1828 จำนวนผู้เข้าชม |
Once dismissed as 'junk DNA' that served no purpose, a family of 'jumping genes' found in tomatoes has the potential to accelerate crop breeding for traits such as improved drought resistance.
Researchers from the University of Cambridge's Sainsbury Laboratory (SLCU) and Department of Plant Sciences have discovered that drought stress triggers the activity of a family of jumping genes (Rider retrotransposons) previously known to contribute to fruit shape and colour in tomatoes. Their characterisation of Rider, published today in the journal PLOS Genetics, revealed that the Rider family is also present and potentially active in other crops, highlighting its potential as a source of new trait variations that could help plants better cope with more extreme conditions driven by our changing climate.
"Transposons carry huge potential for crop improvement. They are powerful drivers of trait diversity, and while we have been harnessing these traits to improve our crops for generations, we are now starting to understand the molecular mechanisms involved," said Dr Matthias Benoit, the paper's first author, formerly at SLCU.
Transposons, more commonly called jumping genes, are mobile snippets of DNA code that can copy themselves into new positions within the genome -- the genetic code of an organism. They can change, disrupt or amplify genes, or have no effect at all. Discovered in corn kernels by Nobel prize-winning scientist Barbara McClintock in the 1940s, only now are scientists realising that transposons are not junk at all but actually play an important role in the evolutionary process, and in altering gene expression and the physical characteristics of plants.
Using the jumping genes already present in plants to generate new characteristics would be a significant leap forward from traditional breeding techniques, making it possible to rapidly generate new traits in crops that have traditionally been bred to produce uniform shapes, colours and sizes to make harvesting more efficient and maximise yield. They would enable production of an enormous diversity of new traits, which could then be refined and optimised by gene targeting technologies.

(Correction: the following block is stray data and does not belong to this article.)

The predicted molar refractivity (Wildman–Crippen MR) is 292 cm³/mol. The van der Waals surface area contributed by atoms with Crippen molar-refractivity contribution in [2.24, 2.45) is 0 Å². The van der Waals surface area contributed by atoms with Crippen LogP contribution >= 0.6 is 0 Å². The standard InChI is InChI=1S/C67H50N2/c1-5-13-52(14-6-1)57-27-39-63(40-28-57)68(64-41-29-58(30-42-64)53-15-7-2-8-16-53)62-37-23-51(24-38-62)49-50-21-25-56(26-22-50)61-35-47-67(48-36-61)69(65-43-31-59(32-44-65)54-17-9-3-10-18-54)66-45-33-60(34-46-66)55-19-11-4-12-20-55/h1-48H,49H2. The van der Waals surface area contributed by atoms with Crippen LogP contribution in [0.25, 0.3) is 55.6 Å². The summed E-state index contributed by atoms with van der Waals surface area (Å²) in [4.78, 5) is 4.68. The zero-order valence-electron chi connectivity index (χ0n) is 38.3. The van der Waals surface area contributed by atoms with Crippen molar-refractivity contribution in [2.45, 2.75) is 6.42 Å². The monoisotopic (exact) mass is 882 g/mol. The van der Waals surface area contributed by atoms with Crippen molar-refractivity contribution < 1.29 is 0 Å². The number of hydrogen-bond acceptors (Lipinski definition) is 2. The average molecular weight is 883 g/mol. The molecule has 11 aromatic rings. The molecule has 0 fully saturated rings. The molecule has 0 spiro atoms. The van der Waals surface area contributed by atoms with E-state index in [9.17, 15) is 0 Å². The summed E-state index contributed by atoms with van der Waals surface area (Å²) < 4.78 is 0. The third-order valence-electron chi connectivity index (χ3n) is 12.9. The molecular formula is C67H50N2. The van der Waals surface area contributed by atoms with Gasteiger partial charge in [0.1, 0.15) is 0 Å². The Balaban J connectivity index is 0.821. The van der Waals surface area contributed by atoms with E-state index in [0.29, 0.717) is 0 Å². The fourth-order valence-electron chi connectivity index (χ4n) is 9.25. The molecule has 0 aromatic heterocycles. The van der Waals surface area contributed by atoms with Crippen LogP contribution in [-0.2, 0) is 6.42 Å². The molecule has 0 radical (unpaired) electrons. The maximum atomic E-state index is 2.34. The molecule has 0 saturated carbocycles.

"In a large population size, such as a tomato field, in which transposons are activated in each individual we would expect to see an enormous diversity of new traits. By controlling this 'random mutation' process within the plant we can accelerate this process to generate new phenotypes that we could not even imagine," said Dr Hajk Drost at SLCU, a co-author of the paper.
Today's gene targeting technologies are very powerful, but often require some functional understanding of the underlying gene to yield useful results and usually only target one or a few genes. Transposon activity is a native tool already present within the plant, which can be harnessed to generate new phenotypes or resistances and complement gene targeting efforts. Using transposons offers a transgene-free method of breeding that acknowledges the current EU legislation on Genetically Modified Organisms.
The work also revealed that Rider is present in several plant species, including economically important crops such as rapeseed, beetroot and quinoa. This wide abundance encourages further investigations into how it can be activated in a controlled way, or reactivated or re-introduced into plants that currently have mute Rider elements so that their potential can be regained. Such an approach has the potential to significantly reduce breeding time compared to traditional methods.
"Identifying that Rider activity is triggered by drought suggests that it can create new gene regulatory networks that would help a plant respond to drought," said Benoit. "This means we could harness Rider to breed crops that are better adapted to drought stress by providing drought responsiveness to genes already present in crops. This is particularly significant in times of global warming, where there is an urgent need to breed more resilient crops."
This work was supported by the European Research Council and the Gatsby Charitable Foundation.
Materials provided by University of Cambridge. The original story is licensed under a Creative Commons License.